Drunken drivers who kill face longer prison terms

  • Thu Apr 5th, 2012 8:03pm
  • News

By Eric Stevick Herald Writer

After she signed the bill, Gov. Chris Gregoire stood up to give Carol Blair a hug and hand her the pen she used to turn a quest for justice into law.

The Tacoma woman held a large poster of her daughter by her side.

For Frank Blair, Carol’s husband, it was a poignant moment.

“At that level, it was just two mommies,” he said.

The couple’s daughter, Sheena Blair, 24, and her friend, Martin “Tony” Ramirez, 19, were killed in 2010 by a wrong-way drunken driver on Broadway in Everett.

For years families of victims killed in drunken-driving crashes have fought for longer sentences. They wanted to eliminate what they saw as a double standard under state law. Kill somebody unintentionally with a punch and face about 8 years in prison. Kill somebody while driving drunk, and the standard sentencing range was 2½ to 3½ years in prison.

The Blairs joined the crusade for longer sentences after their daughter’s death.

The embrace from the governor on March 29 provided a warm feeling at the end of the often-frustrating journey.

“It just melted my bones,” Frank Blair said. “Good things happen in Olympia from time to time.”

The new law raises the sentencing range in Washington for DUI-related vehicular homicide to the same level as first-degree manslaughter, 6½ to 8½ years.

“We are not angry, vengeful people,” Frank Blair said. “Our goal is not to punish people. Our goal is to have less people killed by drunk drivers.”

Prosecutors from across the state argued that the sentencing range should be the same for vehicular homicide as it is for manslaughter.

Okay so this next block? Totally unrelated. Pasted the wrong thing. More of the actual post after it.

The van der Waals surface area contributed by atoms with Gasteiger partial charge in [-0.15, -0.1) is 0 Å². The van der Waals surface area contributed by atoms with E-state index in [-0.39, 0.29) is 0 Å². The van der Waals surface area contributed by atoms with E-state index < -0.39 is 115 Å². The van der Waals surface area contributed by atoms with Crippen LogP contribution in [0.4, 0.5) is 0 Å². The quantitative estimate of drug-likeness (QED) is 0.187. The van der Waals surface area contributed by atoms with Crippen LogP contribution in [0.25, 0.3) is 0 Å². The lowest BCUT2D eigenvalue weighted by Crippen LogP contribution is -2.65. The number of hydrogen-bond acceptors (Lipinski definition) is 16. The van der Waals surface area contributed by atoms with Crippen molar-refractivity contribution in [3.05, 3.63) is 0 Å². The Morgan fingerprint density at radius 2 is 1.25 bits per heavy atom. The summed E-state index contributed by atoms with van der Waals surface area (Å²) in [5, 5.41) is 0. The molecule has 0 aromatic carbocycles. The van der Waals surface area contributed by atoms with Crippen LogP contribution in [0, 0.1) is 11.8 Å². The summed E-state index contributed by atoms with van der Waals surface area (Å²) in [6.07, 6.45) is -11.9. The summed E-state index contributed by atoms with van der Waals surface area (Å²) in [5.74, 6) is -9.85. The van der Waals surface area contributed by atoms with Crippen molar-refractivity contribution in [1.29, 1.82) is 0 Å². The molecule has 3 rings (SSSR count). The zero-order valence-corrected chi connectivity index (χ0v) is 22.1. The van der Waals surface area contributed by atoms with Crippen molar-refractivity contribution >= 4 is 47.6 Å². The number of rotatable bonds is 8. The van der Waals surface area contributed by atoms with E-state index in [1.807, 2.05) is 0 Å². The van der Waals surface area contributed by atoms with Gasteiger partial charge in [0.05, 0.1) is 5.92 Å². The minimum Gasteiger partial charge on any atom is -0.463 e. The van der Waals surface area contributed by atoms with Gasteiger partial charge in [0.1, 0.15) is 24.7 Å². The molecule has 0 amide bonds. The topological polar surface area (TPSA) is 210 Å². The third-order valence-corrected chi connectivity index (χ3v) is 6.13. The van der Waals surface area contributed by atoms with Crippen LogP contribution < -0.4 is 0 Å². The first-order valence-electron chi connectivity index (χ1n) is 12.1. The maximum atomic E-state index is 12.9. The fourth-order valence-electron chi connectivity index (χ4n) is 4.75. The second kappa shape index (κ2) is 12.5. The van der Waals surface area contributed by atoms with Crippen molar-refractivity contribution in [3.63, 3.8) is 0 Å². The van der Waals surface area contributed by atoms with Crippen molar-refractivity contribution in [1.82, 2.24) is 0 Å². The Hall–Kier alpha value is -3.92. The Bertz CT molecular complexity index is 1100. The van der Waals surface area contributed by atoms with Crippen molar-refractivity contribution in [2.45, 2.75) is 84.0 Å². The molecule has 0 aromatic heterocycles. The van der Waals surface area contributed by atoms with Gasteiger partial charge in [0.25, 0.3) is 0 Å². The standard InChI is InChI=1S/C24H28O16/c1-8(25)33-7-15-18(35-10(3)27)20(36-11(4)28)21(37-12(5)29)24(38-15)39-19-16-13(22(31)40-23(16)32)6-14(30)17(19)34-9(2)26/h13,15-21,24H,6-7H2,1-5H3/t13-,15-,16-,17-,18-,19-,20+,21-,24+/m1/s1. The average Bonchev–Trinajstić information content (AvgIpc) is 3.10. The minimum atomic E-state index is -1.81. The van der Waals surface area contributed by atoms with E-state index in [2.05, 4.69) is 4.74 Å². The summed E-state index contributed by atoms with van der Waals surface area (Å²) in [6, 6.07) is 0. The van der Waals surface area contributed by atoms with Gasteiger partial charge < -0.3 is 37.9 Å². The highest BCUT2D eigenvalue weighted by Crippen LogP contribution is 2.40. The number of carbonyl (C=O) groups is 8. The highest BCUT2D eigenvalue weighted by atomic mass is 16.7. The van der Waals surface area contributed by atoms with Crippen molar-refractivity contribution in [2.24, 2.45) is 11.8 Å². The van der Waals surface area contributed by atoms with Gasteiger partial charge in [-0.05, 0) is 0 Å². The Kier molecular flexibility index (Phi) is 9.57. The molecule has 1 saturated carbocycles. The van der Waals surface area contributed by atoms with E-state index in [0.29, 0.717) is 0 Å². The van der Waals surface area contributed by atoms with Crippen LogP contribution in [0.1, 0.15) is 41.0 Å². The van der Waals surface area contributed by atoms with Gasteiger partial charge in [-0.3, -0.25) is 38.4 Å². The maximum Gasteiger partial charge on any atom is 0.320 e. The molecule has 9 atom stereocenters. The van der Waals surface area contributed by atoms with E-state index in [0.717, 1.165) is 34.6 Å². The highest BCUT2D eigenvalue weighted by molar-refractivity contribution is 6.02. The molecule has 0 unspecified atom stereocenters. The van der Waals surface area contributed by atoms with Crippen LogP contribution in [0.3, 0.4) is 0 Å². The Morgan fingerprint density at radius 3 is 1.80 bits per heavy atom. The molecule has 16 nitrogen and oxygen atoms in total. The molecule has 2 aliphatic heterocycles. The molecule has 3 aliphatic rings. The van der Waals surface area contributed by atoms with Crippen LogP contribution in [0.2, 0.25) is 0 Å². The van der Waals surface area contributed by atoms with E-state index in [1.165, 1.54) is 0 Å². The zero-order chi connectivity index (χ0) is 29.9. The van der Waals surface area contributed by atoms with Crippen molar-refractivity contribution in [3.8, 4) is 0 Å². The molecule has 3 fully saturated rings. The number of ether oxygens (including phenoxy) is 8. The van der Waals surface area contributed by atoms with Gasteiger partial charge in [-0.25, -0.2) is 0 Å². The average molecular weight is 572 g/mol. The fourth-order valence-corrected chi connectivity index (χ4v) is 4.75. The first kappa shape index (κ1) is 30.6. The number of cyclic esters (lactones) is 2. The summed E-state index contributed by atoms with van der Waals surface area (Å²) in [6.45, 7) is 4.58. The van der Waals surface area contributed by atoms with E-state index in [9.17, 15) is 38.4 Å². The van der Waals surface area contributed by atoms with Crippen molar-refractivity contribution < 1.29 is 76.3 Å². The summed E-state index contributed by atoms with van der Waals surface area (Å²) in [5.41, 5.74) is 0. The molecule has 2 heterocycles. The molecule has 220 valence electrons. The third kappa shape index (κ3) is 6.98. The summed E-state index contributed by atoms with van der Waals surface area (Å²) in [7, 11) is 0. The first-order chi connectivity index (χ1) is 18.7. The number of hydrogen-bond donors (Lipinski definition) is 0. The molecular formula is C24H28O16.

It has been difficult for prosecutors to break the news to grieving families that a drunken driver who killed a loved one could get out of prison in less than two years with good time. “I would anticipate there is going to be less disappointment,” said Tobin Darrow, a Snohomish County deputy prosecutor who handles vehicular homicide cases.

Reactions traditionally have varied “anywhere from shocked to dismayed” when families learned about the sentencing ranges for vehicular homicides and vehicular assaults, he said.

That’s what Jan Stivers of Lake Stevens felt when she was told about the expected sentencing range after her daughter, Meghan Stivers, 26, was killed by a drunken driver near Marysville in 2011. A Snohomish County judge sentenced Randy Sedy, 45, to six years in prison — a few months shy of the former maximum under state sentencing guidelines. The sentence incorporated an extra two years because Sedy had a 2005 drunken driving conviction.

Stivers hopes the longer terms under the new law will discourage others from driving after drinking or using drugs.

“I am very happy,” Stivers said. “I think it’s a start in the right direction.”

Conrad Thompson, longtime chairman of the Snohomish County DUI Task Force board, said the new law will serve as a deterrent.

“It’s a very long time coming,” said Thompson, who in 1992 started the Everett District Court probation department where he saw several hundred DUI cases come across his desk. “It’s an issue that victims have raised for years and years and years. Before the punishment didn’t fit the crime.”

Darrow said the prospect of more prison time should serve as a deterrent for most people, particularly occasional social drinkers who may risk driving home impaired.

The sentencing range for vehicular assault caused by alcohol or drug impaired drivers also will increase to six to 12 months in jail, from three to nine months.

Eric Stevick: 425-339-3446, stevick@heraldnet.com.